I keep forgetting to swing by here, visit and post what’s happening my way. Totally, my bad. Progress in the workshop is hit-or-miss, but overall I am gaining more than losing or staying stagnant. Real-life concerns keep interfering: don’t we woodworkers have a deity that we can call on to stop this unwanted intrusion into our workshop time? I am working on a few different projects. I’ll post pictures once I have finished them. Yesterday my copy of Paul SellersR...
What, no spoons you might be thinking…lol. Well of course not for it is time to get grooving with our Woodrights Galoot Library! No matter what you do sometimes the wood has made up it’s mind on how well it will work for the job. In this episode the old box store pine was what I call a bit “Bitchey”,.....not sawing so well, and especially not up for me having an easy go of dadoing the inner sides. The tools were all plenty sharp but the wood was just a little tough and sappy this tim...
Beech trees grow abundantly throughout the temperate zones of Europe, Asia and North America. The wood is of very even denseness throughout the grain because of its relatively small pores evenly distributed through both the early and late growth of each growth cycle (annual ring). My first mallet was made from beech and most mallets for three hundred years would have come from the beech tree. Though that is the case, and beech is a hard wood, I find beech just a little too soft for making...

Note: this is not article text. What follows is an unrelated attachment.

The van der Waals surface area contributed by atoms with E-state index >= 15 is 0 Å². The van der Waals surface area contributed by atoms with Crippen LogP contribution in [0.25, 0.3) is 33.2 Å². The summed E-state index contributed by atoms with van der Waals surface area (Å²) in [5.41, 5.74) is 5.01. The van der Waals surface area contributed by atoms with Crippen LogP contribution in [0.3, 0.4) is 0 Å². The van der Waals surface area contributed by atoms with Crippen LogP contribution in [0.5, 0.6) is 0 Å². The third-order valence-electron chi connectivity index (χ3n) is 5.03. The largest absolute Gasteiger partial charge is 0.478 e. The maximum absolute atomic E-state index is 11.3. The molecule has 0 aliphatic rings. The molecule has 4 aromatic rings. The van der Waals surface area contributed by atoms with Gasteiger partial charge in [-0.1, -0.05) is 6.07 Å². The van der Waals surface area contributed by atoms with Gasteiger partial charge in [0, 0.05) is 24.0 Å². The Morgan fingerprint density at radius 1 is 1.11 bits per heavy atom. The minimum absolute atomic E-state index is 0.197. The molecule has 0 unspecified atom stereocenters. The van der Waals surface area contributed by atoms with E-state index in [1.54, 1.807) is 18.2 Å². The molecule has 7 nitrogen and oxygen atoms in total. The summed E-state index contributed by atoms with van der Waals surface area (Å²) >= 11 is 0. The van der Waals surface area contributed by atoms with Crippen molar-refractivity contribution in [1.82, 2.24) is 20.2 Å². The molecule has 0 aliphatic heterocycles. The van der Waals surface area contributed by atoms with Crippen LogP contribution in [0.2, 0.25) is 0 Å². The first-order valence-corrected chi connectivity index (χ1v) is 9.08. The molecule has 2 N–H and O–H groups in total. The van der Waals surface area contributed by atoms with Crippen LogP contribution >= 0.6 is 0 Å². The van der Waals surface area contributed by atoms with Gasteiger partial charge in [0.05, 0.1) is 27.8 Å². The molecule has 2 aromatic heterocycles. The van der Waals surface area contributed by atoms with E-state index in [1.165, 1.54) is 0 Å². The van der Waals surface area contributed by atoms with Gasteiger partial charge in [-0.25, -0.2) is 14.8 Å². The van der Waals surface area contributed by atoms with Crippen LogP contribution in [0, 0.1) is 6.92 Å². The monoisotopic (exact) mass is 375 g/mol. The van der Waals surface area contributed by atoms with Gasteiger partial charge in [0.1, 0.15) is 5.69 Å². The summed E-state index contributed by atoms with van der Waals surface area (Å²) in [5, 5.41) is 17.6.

Oak leaves have a unique and distinctive leaf shape Oak trees grow on each of the five continents and cultures at every level have relied on the wood and acorn, the tannic acid and the bark throughout the millennia. Great ships with oak bows and rudders crisscrossed the globe. Massive barns and manorial homes came from the stems and crooks of full-grown oaks in every county. It would be impossible to catalogue the provision we have from the ancestry of the common oak. Oak works...
More on oak I first worked with red oak in the Texas Hill Country back in 1987. At least that was the first time I knew of red oak as distinct from English oak. Whereas I love English and European oaks American red oak is not my favourite wood to work with and it’s not the prettiest, but it’s used extensively for kitchen and bathroom cabinets throughout the USA and many European countries too. Red oak is known for its hard and heavy heartwood that has substantial strength ...
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